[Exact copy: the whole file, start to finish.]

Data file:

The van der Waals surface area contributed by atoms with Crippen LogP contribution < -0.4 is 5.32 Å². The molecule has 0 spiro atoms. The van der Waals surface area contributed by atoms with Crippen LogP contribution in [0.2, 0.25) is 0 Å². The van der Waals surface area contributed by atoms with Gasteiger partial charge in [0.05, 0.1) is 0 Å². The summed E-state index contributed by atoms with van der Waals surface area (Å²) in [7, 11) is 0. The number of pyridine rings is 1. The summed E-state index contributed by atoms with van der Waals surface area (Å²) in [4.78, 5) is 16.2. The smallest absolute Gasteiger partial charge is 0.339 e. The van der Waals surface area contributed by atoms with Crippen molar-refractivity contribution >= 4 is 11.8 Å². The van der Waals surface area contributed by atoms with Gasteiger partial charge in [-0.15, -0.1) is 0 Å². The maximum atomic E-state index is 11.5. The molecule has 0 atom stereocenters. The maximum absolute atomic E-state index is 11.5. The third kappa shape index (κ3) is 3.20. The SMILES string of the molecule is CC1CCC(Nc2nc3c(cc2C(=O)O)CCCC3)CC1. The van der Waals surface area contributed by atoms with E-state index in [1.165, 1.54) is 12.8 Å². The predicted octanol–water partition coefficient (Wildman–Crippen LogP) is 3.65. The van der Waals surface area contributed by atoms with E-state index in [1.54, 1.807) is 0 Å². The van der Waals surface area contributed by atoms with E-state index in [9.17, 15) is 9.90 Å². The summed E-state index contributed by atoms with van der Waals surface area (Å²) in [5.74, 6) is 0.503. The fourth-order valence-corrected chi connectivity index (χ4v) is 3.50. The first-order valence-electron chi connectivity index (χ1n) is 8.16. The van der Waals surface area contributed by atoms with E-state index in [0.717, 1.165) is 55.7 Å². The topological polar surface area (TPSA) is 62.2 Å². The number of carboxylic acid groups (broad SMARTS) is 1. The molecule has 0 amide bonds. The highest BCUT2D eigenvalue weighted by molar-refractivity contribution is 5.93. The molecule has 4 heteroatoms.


The van der Waals surface area contributed by atoms with Crippen LogP contribution < -0.4 is 5.32 Å². The molecule has 0 spiro atoms. The van der Waals surface area contributed by atoms with Crippen LogP contribution in [0.2, 0.25) is 0 Å². The van der Waals surface area contributed by atoms with Gasteiger partial charge in [0.05, 0.1) is 0 Å². The summed E-state index contributed by atoms with van der Waals surface area (Å²) in [7, 11) is 0. The number of pyridine rings is 1. The summed E-state index contributed by atoms with van der Waals surface area (Å²) in [4.78, 5) is 16.2. The smallest absolute Gasteiger partial charge is 0.339 e. The van der Waals surface area contributed by atoms with Crippen molar-refractivity contribution >= 4 is 11.8 Å². The van der Waals surface area contributed by atoms with Gasteiger partial charge in [-0.15, -0.1) is 0 Å². The maximum atomic E-state index is 11.5. The molecule has 0 atom stereocenters. The maximum absolute atomic E-state index is 11.5. The third kappa shape index (κ3) is 3.20. The SMILES string of the molecule is CC1CCC(Nc2nc3c(cc2C(=O)O)CCCC3)CC1. The van der Waals surface area contributed by atoms with E-state index in [1.165, 1.54) is 12.8 Å². The predicted octanol–water partition coefficient (Wildman–Crippen LogP) is 3.65. The van der Waals surface area contributed by atoms with E-state index in [1.54, 1.807) is 0 Å². The van der Waals surface area contributed by atoms with E-state index in [9.17, 15) is 9.90 Å². The summed E-state index contributed by atoms with van der Waals surface area (Å²) in [5.74, 6) is 0.503. The fourth-order valence-corrected chi connectivity index (χ4v) is 3.50. The first-order valence-electron chi connectivity index (χ1n) is 8.16. The van der Waals surface area contributed by atoms with E-state index in [0.717, 1.165) is 55.7 Å². The topological polar surface area (TPSA) is 62.2 Å². The number of carboxylic acid groups (broad SMARTS) is 1. The molecule has 0 amide bonds. The highest BCUT2D eigenvalue weighted by molar-refractivity contribution is 5.93. The molecule has 4 heteroatoms.